By Kase Knochenhauer
This study attempts to describe the strengths and weaknesses of attributes commonly exhibited by the young entrepreneurs in the central region of Ghana. Results are compared to previous studies from Poland, the United States, and Nicaragua. Eight groups of Ghanaian students self-evaluated the young people of Ghana across the attributes of creativity, energy, self-direction and risk taking. The results may indicate behaviors and thought patterns in Ghana that make successful entrepreneurship difficult. Results for the study were discovered through a class discussion at University of Cape Coast during a student discussion who evaluated their peers.
Ghana is a country that only recently received its independence from colonial rule, and although the British rule ended in 1957, many of its effects are still in play. The remnants of colonial rule may be responsible for the negative self-perceptions many Ghanaians exhibit towards their country’s goods and products. While they are proud of themselves and their country many have little confidence in what they produce. “It’s from England it must be better.” One seamstress sewed a “made in China” tag in the cloths she produced because they sold better. Remnants of colonial rule may be in part responsible, as socialism was Poland and Nicaragua, for their lack of confidence in Ghanaian goods the lower perception of self-direction. Before Ghana’s independence, the British acted as a governmental parent controlling the future steps of the nation. Now an independent nation, Ghana still seems trapped under the umbrella of others influence. Businesses mimic the parental influence of Britain and other European nations and sometimes even appear unwilling to move outside their realm of influence. Self-direction may be perceived as a weaker trait because in the past Britain made the calls, this leaves many Ghanaians uncomfortable to take the lead today.
It is interesting to see that the same problems surround creativity in both Poland and Ghana. For the most part, those interviewed say that their own country exhibits this trait but also add that it is not supported financial, with education or with proper facilities. In Poland it was found that under the socialistic education system students were encouraged to blend in and move together in a similar and parallel fashion. This does not encourage creativity or self-direction. The typical Ghanaian classroom lacks hands-on-experience that can encourage creativity; yet a typical business in Ghana requires these traditional hands on skills. The British-based education system, which much of Ghana exhibits, teaches students that traditional African craft are for the illiterate. When these skills are not taught in the classroom students assume these traditional African crafts and hard manual labor is something for the uneducated.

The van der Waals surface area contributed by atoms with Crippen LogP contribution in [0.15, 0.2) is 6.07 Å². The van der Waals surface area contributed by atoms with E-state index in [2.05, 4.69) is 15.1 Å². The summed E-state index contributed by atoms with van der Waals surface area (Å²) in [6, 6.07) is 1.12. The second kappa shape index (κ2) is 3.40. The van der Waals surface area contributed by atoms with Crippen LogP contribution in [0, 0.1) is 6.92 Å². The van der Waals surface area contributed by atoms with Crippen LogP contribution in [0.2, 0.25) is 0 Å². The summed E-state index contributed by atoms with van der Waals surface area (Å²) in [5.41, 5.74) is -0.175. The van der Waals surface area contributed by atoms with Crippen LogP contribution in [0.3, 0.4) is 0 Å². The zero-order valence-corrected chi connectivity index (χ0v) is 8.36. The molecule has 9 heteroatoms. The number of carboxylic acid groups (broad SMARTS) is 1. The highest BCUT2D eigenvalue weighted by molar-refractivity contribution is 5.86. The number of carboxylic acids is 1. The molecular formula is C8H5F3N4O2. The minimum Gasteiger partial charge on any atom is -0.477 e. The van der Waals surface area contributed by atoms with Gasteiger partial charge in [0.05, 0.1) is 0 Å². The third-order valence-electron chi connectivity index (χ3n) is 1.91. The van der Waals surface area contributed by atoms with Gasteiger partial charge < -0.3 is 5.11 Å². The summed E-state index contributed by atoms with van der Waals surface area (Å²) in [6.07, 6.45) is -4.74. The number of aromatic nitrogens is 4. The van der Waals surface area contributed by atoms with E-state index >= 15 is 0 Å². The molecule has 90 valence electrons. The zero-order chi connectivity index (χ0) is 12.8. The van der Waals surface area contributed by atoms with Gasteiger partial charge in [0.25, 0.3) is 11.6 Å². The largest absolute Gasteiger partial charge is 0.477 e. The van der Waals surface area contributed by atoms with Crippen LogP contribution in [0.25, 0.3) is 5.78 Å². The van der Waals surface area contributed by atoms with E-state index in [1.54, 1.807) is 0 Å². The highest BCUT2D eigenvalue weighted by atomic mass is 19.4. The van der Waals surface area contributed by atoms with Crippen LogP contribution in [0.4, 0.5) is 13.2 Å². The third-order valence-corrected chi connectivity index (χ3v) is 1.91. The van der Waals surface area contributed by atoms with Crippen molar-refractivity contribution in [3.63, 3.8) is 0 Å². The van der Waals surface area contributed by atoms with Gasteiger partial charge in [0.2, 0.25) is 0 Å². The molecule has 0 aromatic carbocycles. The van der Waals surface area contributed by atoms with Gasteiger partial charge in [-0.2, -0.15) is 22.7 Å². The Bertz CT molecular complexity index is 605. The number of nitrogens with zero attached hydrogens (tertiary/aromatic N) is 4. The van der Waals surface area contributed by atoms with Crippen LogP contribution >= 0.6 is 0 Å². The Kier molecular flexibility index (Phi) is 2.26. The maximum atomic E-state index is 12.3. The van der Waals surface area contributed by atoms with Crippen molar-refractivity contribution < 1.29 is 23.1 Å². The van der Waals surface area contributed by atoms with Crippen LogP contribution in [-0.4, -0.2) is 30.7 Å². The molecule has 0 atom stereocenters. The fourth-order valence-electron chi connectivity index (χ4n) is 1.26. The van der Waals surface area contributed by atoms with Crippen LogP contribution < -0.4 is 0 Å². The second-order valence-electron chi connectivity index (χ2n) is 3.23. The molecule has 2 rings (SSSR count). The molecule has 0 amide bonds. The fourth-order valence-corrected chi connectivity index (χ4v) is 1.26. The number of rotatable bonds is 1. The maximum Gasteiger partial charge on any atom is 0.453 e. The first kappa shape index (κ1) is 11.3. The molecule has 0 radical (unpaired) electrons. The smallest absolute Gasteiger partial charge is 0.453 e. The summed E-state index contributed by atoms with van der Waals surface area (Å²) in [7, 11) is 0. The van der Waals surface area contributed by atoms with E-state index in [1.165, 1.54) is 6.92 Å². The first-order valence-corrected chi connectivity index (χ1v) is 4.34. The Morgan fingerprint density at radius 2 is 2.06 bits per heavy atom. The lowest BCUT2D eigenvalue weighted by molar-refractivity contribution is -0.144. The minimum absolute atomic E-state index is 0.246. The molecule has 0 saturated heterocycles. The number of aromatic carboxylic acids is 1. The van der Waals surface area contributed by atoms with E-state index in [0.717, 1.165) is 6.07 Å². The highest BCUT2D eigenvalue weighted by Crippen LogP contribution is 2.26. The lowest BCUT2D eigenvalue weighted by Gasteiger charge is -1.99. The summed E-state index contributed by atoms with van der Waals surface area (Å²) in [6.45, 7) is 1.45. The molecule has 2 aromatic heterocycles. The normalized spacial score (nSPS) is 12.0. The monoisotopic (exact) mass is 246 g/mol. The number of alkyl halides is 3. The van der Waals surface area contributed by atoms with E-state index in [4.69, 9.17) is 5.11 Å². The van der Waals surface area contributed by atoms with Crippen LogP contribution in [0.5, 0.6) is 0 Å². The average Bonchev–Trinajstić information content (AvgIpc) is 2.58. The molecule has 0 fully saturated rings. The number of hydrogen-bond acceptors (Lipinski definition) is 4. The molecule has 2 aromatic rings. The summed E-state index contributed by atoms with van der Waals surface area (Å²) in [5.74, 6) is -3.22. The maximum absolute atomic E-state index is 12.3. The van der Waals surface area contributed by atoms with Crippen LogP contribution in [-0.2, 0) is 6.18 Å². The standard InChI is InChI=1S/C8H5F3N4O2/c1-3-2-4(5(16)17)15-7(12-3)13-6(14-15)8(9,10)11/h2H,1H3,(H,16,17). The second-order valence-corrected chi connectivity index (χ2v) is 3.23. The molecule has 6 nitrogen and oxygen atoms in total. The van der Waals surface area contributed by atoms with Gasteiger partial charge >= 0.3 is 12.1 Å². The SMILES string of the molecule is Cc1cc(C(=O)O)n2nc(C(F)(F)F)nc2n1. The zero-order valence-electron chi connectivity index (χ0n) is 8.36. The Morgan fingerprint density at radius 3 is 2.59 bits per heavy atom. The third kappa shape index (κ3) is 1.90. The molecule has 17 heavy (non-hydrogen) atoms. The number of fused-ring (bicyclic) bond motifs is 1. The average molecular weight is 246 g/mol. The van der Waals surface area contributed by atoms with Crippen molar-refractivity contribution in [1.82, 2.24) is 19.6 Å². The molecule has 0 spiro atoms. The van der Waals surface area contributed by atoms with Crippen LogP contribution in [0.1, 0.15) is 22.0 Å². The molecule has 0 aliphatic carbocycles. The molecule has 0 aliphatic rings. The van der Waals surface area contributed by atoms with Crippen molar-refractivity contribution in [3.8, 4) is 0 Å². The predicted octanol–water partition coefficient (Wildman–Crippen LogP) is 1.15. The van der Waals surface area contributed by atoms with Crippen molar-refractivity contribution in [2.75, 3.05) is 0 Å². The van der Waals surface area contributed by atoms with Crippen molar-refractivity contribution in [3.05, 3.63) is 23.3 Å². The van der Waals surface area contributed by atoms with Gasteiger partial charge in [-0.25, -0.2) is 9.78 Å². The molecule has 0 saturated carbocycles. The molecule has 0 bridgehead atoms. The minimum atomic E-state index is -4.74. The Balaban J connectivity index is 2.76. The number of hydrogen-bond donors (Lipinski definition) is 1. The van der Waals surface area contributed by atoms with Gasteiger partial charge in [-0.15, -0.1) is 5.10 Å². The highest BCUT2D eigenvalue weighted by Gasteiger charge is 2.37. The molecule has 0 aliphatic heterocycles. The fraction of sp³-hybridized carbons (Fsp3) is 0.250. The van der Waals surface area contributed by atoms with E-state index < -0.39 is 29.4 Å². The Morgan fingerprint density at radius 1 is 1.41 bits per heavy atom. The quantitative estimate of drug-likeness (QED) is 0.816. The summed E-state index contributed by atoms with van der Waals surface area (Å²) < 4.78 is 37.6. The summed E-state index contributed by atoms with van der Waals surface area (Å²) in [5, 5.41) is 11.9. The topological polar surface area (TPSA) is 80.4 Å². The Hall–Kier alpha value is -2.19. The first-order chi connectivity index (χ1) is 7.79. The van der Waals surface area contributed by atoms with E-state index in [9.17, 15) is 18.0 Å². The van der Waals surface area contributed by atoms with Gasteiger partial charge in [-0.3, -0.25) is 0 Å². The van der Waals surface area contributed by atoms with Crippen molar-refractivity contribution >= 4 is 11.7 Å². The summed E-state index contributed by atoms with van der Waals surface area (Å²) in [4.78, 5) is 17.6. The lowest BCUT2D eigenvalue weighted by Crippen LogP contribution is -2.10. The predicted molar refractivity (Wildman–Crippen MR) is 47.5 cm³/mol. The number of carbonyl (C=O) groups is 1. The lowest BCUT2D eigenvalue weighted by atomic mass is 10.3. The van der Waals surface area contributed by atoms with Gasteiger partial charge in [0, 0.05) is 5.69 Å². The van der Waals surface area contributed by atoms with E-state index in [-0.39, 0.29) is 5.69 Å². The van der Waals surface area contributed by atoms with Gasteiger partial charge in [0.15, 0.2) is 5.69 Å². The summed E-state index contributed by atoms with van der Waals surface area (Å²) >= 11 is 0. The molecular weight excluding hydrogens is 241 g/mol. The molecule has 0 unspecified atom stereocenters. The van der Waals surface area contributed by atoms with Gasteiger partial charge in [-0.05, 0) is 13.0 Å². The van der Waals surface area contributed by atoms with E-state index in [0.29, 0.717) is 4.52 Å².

In Ghana, creativity was observed in the process of production rather than the product itself. It seemed creativity was a product of imitation. Seamstresses, carpenters, and craftsmen often imitated products directly out of a catalog exactly as they were produced elsewhere. These locally produced goods failed to improve products or ideas that could easily have been modified from their original state. They imitated but were not willing to emulate these designs into their own culture.
In Ghana and Poland, there is a common belief that risk taking is difficult because it is believed the payoff will not likely occur. In both countries there was read concern that they would lose everything. Ghanaians commonly described that taking a risk puts immense stress and even danger to entire families. Additionally, it was found that the perceived consequences of a risk often outweighed the benefits. Ghanaians also described severe social stress when taking a risk. Many Ghanaians were looking for work but would turn down every apprenticeship position open. These paid positions are often left unfilled because it is believed that they are meant for the illiterate and uneducated. They describe a country where status is more important than wealth; chance of financial gain is far outweighed by the social risk of “stepping down” to a position of hard labor.
The four traits energy, creativity, risk-taking, and self-direction could be seen as essential for successful entrepreneurship. Missing two of the attributes makes entrepreneurship and country wide development much more difficult. It is most interesting to see that in Ghana, Poland, and Nicaragua the same problems exist for varying reasons. In all three countries, development in entrepreneurship is slowed by their perceived lack of self-direction and admitted fear of taking risks.
To see more on entrepreneurship and innovation in Ghana visit Kase Knochenhauer’s blog at landofthegoats.blogspot.com